Wednesday, November 15, 2006

Mark 4, Layer 2

(To be completed)

Mark 4, Layer 1

This chapter purports to be instruction on how to understand Jesus's parables. But this creates an awkward situation. Is there "secret knowledge" that only the enlightened attain? That was the basis of the gnostic heresy. Alternatively, is Mark illustrating how dense the disciples are, that even though they have the knowledge of the Kingdom of Heaven that permits them to understand the parables, they don't? Neither explanation is completely satisfactory, but we are later told that Jesus had to explain His parables to the disciples.

Even stranger, Jesus tells His disciples that He speaks in parables to prevent those who don't already have insight into the Kingdom of Heaven from repenting and being saved. So, in Mark's telling, Jesus is no longer preaching John's gospel of repentance, but a gospel of winnowing.

At any rate, Jesus tells of the farmer (the preacher, inspired by God) who sows the seed (the Word of God) to people, some of whom are unlucky and so the bird (Satan) eats the Word, some of whom are unfaithful (shallow-soiled) and fall away, some of whom are beleagured with worries (amid thorns), and a few of whom are fruitful, and return so much that the planting is successful.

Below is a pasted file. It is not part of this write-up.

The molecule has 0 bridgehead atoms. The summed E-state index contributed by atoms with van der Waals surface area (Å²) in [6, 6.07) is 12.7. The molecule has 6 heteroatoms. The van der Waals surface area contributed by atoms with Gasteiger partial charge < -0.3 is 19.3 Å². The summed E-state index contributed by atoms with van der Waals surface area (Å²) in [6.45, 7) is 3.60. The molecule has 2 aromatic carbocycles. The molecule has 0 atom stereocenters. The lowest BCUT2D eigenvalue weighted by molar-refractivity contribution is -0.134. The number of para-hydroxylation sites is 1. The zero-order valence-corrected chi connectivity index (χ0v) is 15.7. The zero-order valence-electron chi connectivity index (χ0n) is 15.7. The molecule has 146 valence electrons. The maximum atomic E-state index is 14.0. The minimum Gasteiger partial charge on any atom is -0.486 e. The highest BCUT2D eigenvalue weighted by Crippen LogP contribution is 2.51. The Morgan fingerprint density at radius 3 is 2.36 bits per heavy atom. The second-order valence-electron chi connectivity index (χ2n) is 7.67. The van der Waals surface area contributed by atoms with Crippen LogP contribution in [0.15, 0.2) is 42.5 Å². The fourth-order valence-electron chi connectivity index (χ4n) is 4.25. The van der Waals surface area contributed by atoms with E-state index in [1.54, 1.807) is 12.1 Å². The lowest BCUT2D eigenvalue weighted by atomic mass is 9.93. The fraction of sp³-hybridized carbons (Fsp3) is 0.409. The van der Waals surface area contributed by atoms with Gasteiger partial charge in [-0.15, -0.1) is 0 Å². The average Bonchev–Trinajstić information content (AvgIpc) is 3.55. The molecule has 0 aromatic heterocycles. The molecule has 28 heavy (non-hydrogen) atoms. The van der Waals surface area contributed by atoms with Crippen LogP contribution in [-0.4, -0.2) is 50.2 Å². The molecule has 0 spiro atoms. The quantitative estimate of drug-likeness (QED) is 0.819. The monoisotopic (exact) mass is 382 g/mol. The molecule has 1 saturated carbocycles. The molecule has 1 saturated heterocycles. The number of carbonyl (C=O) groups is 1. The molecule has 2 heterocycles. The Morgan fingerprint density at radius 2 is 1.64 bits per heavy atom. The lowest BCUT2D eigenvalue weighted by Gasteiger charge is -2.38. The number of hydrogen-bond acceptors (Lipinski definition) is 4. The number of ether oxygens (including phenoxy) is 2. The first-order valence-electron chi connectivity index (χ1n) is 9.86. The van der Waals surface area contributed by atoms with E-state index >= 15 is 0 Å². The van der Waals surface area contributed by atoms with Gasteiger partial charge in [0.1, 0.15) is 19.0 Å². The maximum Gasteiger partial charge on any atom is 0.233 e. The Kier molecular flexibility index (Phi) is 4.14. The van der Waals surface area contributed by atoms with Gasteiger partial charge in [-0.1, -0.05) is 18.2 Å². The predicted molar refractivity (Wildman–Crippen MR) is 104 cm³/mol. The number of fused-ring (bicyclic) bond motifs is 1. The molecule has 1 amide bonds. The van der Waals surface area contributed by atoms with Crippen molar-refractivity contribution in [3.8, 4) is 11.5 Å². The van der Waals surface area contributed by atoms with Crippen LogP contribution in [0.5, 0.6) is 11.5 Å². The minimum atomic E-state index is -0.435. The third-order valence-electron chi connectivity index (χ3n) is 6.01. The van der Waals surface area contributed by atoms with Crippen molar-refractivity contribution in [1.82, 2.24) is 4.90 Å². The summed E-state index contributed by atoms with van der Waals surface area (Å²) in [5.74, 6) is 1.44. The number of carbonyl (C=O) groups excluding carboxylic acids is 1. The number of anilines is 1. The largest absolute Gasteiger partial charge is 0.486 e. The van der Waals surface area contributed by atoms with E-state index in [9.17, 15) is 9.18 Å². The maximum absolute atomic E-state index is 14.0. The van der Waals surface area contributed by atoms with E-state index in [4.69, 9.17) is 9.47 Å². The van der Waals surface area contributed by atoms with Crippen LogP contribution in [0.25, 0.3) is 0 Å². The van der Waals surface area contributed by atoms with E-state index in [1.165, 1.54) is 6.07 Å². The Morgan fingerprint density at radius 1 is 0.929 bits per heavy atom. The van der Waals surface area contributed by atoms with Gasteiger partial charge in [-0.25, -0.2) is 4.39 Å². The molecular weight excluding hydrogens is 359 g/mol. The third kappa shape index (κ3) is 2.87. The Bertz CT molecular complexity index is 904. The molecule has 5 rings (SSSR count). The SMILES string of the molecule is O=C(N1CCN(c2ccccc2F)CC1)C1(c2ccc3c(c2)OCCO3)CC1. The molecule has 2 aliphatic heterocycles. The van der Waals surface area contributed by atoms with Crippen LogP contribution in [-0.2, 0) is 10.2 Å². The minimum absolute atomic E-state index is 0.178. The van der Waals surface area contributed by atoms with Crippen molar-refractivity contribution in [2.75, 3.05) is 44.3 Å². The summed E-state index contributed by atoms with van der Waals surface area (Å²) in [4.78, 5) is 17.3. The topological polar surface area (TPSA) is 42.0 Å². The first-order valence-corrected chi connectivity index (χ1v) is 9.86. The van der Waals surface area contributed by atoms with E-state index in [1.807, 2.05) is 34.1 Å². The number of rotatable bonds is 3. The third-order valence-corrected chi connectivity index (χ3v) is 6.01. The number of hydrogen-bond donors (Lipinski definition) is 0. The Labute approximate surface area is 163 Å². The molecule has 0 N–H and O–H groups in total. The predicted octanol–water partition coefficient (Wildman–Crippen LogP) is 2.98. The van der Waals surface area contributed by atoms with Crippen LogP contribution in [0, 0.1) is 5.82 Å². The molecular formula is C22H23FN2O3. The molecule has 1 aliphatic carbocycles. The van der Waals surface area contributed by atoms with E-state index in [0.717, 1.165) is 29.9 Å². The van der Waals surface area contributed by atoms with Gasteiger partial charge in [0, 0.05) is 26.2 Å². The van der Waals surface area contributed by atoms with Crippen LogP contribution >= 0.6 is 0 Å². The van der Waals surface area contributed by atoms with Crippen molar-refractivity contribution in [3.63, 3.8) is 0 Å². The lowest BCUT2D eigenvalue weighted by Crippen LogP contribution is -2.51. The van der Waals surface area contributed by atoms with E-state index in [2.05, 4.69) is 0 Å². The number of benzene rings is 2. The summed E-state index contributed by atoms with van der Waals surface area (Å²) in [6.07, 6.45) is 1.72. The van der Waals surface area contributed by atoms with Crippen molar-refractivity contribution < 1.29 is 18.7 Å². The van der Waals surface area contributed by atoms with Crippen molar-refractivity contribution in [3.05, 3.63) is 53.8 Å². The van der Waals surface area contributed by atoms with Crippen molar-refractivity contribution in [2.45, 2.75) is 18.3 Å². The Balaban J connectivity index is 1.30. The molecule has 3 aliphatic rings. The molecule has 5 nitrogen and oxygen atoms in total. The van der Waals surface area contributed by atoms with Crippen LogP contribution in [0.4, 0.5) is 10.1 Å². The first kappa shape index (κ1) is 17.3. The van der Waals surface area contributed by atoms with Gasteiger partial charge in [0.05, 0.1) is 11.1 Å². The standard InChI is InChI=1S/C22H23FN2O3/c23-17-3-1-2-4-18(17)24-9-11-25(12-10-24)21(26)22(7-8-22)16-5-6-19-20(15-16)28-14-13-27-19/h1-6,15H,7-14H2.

Next is the parable of the lamp, in which Jesus says everything is meant to be known.

In a wisdom saying, He also tells us that we are given more of whatever we give. And if we consider what have to be too little to give to others, that little will be taken away. In a related parable, He compares the Kingdom of Heaven to the spontaneous creation of crops from sowing. So the farmer "gives away" his seed grain, but gets back more than he gave. Or perhaps, He says, the Kingdom is like a mustard seed, very small, but capable of growing to be a large weed.

The chapter closes with a miracle. A small flotilla, including Jesus and the disciples, sets off for the other side of the lake. Jesus falls asleep. His disciples have to wake Him when a storm sets in, and He commands the storm to cease. He asks the disciples why they are afraid and if they lack faith. We are told the answer: they are terrified because they have no faith at all, not even recognizing God sitting before them.

One last matter. The chapter says that Jesus preached from a boat. There's no obvious practical reason for this. Even if the shoreline bends, one wouldn't get a larger audience than could be obtained on land, and the noise of the water would be likely to make it harder to hear. Perhaps Jesus was trying to prevent His audience from touching Him.

So, this chapter leaves us with more questions than answers:
1. Is Jesus trying to conceal saving knowledge by using parables?
2. Is there a secret knowledge in the rest of Mark, to which this chapter alerts us?
3. How does Jesus's use of parables square with the parable of the lamp?
4. Why, really, did Jesus preach from a boat?